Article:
SINGAPORE: The likelihood of developing complications after surgery halves at specialist centres compared to public ones.
Citing studies in major specialist centres overseas, doctors at Fortis Colorectal Hospital said a key reason is that such facilities have a dedicated team to nurse patients back to health.
The S$70—million Fortis Colorectal Hospital is the first dedicated centre specialising in the treatment of colorectal diseases in Singapore and in Southeast Asia.
Located along Adam Road, it is Fortis Healthcare Limited’s 76th hospital in Asia.
The hospital provides services, including elective and emergency endoscopy, robotic surgery, and has a 24—hour Colorectal Care Clinic.
With only 31 beds, the hospital operates on an emerging model of care.
Since May this year, the hospital has seen patients transferred to a hotel to recuperate once they were deemed suitable for outpatient treatment.
Dr Jeremy Lim, CEO of the hospital, said: "Here in Singapore, we are very capacity constrained. Often times there aren’t enough hospital beds so the ability to tap upon hotel rooms, really allows us to expand our reach considerably.
"A patient could come to us, stay for one night, two nights and the other three days the patients could stay in Oasia Hotel and they could come down to the clinic for visits everyday, for wound dressings and so on."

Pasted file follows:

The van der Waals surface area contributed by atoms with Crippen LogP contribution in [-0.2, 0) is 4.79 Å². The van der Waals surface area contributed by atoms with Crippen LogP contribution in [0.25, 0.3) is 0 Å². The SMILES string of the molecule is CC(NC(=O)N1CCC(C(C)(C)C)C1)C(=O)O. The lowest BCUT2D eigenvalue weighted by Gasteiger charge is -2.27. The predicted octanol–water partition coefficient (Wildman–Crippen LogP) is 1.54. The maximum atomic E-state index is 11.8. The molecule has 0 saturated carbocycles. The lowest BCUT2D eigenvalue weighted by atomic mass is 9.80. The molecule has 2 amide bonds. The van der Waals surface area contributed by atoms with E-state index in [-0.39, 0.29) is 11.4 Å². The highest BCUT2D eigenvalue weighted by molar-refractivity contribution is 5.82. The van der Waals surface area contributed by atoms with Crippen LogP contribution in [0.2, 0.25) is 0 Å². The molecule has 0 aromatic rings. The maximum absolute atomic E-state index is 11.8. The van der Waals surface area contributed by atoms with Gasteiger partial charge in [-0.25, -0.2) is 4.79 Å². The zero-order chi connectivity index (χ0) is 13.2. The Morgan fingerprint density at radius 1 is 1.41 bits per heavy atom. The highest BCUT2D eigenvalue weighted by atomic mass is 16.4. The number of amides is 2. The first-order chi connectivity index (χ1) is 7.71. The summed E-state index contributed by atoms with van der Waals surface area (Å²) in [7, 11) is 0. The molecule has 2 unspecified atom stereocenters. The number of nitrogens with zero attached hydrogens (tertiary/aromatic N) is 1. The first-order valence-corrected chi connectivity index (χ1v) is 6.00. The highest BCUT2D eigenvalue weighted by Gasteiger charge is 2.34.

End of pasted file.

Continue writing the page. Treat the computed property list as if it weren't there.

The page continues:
"This allows patients to save costs because hotel rooms are much cheaper than hospital rooms, and it allows us as a hospital to free up capacity to treat new patients who need more acute care," Dr Lim added.
Colorectal cancer is the third most common cancer in the world. In Singapore, it is the number one type of cancer affecting men and the leading cause of cancer—related deaths. Over the past five years, more than 8,200 new cases were diagnosed.
Dr Lim said: "There are about 1,500 colon cancer cases every year and that’s actually the most common cancer here today. The (cancer’s) incidence is rising and patients do need to be regularly screened for recurrence or even new tumours .
"When it comes to piles, Singapore has been said to be the ’piles capital of the world’. It’s not flattering but the belief is that one in three people suffer from piles."
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